INDIANAPOLIS – Barnes United Methodist Church, a predominately African-American church in Indianapolis, is considering whether to participate in step three in the Indiana Conference’s Fruitful Congregation Journey (FCJ)process for church growth.
“God will do a new thing… do not remember the things of the past and the things of old (Isaiah 43:16-21),” guest preacher the Rev. Candace Lewis told the Barnes congregation during a Sunday morning worship service Dec. 12. Lewis, a consultant from the General Board of Discipleship based in Nashville, Tenn., explained that memory has a shadowy side, which gives us the tendency to turn memory into an idol.
“God says I will give you a new thing – new signs of life,” Lewis preached.
She gave as an example the fact that when our smart phone runs out of memory, we have to delete the old in order to get something new, otherwise the phone can’t function as it was intended to function.
“We need to remove the obstacles in order to progress forward. God is still speaking to us in the midst of the obstacles,” she said.
She then outlined how the congregation could grow and be more fruitful than currently. She said, “Have faith – God can work in the future… Receive support through the Indiana Conference FCJ process and be open to new ideas... Trust God to make a new way for us to follow and be open to perceive the new way God is inviting Barnes Church to go.”
Following the service, the Rev. Sharon Washington, an associate director of Church Development for the Indiana Conference, who is based in Jeffersonville, outlined a process and list of prescriptions for Barnes Church to implement during the next year to increase the church’s vitality. She also outlined both the strengths and weakness of the congregation determined by a seven-member consultation team* that met with Pastor Charles Harrison and church leaders all day Saturday, Dec. 11. Barnes UMC has been participating in a year-long FCJ process leading up to this consultation.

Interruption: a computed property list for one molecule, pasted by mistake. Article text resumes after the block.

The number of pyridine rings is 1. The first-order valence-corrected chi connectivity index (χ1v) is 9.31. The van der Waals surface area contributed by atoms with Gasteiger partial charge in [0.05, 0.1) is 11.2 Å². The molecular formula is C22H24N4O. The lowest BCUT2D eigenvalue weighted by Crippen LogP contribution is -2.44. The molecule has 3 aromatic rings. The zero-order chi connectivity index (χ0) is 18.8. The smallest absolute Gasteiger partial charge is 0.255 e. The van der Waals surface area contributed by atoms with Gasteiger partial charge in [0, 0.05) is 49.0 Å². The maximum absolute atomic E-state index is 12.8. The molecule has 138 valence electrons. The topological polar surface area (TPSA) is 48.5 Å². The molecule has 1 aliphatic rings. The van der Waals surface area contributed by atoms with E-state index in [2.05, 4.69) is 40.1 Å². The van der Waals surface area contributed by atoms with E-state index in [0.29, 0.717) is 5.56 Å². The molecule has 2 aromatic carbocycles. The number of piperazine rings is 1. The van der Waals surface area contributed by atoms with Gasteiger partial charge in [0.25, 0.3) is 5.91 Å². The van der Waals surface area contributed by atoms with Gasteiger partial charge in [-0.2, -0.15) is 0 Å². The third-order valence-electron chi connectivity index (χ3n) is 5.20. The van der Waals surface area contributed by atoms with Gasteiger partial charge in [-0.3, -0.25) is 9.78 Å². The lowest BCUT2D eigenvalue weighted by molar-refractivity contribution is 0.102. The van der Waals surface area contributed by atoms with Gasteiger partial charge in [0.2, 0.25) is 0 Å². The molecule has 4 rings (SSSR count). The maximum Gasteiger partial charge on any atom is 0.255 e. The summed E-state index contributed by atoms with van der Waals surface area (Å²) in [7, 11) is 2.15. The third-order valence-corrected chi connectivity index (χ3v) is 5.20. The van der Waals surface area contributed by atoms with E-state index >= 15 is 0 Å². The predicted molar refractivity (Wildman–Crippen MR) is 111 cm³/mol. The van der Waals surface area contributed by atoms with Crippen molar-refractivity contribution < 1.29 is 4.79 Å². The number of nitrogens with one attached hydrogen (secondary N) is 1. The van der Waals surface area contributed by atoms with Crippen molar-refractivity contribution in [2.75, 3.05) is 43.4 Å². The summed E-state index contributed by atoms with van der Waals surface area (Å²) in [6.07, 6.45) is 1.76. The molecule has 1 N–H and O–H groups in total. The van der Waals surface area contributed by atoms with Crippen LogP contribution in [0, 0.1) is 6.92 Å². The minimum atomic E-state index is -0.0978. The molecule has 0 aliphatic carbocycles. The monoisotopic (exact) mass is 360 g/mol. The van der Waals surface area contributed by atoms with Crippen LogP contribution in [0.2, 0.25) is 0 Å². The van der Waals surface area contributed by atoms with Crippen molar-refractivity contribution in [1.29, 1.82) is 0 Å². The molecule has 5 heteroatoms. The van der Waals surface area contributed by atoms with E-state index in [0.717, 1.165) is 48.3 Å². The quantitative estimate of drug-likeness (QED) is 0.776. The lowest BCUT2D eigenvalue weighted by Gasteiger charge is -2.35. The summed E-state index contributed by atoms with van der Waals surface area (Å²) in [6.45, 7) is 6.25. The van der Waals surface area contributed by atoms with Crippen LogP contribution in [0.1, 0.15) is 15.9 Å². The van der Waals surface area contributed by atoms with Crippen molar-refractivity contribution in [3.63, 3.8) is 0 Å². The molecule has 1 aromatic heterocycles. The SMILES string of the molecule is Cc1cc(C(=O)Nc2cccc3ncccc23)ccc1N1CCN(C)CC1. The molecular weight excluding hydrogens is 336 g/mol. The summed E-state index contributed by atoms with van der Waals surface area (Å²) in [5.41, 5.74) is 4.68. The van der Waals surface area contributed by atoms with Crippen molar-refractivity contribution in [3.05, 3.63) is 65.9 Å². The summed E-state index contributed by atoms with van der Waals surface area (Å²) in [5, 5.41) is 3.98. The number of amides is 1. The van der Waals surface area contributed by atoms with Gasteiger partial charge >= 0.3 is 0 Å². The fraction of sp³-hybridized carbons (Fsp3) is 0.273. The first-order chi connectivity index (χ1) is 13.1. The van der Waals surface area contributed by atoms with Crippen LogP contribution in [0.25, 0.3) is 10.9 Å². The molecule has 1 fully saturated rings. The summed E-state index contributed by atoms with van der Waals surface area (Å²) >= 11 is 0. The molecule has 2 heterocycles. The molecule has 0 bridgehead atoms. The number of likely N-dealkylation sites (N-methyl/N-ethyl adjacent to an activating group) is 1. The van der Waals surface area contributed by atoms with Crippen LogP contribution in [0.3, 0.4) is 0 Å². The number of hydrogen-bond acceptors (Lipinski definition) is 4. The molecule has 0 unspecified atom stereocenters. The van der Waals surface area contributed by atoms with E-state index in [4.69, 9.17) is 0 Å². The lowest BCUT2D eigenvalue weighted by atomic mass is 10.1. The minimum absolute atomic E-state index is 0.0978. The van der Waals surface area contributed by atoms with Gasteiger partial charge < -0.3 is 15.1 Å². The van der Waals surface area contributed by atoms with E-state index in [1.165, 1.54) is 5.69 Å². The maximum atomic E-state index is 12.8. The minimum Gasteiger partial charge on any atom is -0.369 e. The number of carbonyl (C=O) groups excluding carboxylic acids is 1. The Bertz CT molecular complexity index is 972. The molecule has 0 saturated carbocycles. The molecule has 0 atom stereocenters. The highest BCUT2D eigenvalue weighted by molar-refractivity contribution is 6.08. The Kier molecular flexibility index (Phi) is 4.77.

Barnes strengths included its location and facilities next to I-65 with a recently built Family Life Center, strong, scripturally-based preaching known community presence and outreach, a vital music ministry and an openness to growth.
The consultation team outlined concerns, including the church’s lack of a clear vision, being financially over-extended, having a need for better communication, church leadership development and developing clearly defined goals. They also suggested an ongoing stewardship plan and an intentional discipleship process.
Washington encouraged members to begin an outlined process with a “season of prayer and preparation” through February. The consultation team also asked the congregation to assess and discern the church’s core values as a guide in the midst of transition. Consultants wrote: “A ministry’s key values or beliefs are the shaping force of the entire institution.” They advised a new values statement to be written by the end of March.
Consultants also wrote a five-part prescription for church growth and vitality for the church to engage in during the rest of this year. It included the need for a clear vision, the strengthening of the church’s overall ministry, strengthening the leadership, management and communication, building financial strength and designing an intentional discipleship pathway. Each item has a deadline for action.
Barnes church leaders have scheduled three town hall meetings to discuss and consider the consultants’ six-page FCJ consultation report and plan to take a congregational vote on Sunday, Jan. 19 to determine whether to enter this third step of the FCJ process.
*Consultation team members meeting with Barnes leaders included: Candance Lewis (lead consultant) of Nashville, Tenn., Olu Brown of Atlanta, Ga., Brad Kalajainen of Caledonia, Mich., Sharon Washington of Jeffersonville, Ind., Ed Fenstermacher of Fort Wayne, Ind., Gloria Fowler and Liliana Rangel both of Dallas, Texas.
For more information about the FCJ process, visit www.inumc.org, then click on Church Development. Once on the Church Development page, click on Fruitful Congregations Journey for information about the process, including an eight-minute video.